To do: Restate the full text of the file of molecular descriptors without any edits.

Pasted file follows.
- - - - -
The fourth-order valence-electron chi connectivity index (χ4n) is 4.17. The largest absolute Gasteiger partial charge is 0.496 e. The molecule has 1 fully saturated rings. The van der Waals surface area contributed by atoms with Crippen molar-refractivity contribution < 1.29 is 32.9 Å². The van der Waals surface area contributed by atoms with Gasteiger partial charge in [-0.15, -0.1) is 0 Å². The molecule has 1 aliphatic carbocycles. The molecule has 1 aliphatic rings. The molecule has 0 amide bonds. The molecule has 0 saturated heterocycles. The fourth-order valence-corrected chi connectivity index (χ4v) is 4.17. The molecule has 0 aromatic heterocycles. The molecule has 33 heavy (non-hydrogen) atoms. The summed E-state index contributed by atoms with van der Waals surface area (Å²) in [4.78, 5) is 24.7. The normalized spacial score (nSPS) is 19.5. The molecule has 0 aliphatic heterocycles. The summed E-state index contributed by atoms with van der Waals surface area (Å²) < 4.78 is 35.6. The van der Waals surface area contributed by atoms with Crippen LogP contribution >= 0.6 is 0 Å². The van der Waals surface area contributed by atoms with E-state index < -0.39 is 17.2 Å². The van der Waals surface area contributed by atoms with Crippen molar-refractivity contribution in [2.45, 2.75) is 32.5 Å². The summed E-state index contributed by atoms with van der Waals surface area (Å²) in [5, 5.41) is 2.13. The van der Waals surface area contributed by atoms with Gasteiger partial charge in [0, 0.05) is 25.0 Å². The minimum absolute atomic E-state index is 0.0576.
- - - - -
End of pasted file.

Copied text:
The fourth-order valence-electron chi connectivity index (χ4n) is 4.17. The largest absolute Gasteiger partial charge is 0.496 e. The molecule has 1 fully saturated rings. The van der Waals surface area contributed by atoms with Crippen molar-refractivity contribution < 1.29 is 32.9 Å². The van der Waals surface area contributed by atoms with Gasteiger partial charge in [-0.15, -0.1) is 0 Å². The molecule has 1 aliphatic carbocycles. The molecule has 1 aliphatic rings. The molecule has 0 amide bonds. The molecule has 0 saturated heterocycles. The fourth-order valence-corrected chi connectivity index (χ4v) is 4.17. The molecule has 0 aromatic heterocycles. The molecule has 33 heavy (non-hydrogen) atoms. The summed E-state index contributed by atoms with van der Waals surface area (Å²) in [4.78, 5) is 24.7. The normalized spacial score (nSPS) is 19.5. The molecule has 0 aliphatic heterocycles. The summed E-state index contributed by atoms with van der Waals surface area (Å²) < 4.78 is 35.6. The van der Waals surface area contributed by atoms with Crippen LogP contribution >= 0.6 is 0 Å². The van der Waals surface area contributed by atoms with E-state index < -0.39 is 17.2 Å². The van der Waals surface area contributed by atoms with Crippen molar-refractivity contribution in [2.45, 2.75) is 32.5 Å². The summed E-state index contributed by atoms with van der Waals surface area (Å²) in [5, 5.41) is 2.13. The van der Waals surface area contributed by atoms with Gasteiger partial charge in [0, 0.05) is 25.0 Å². The minimum absolute atomic E-state index is 0.0576.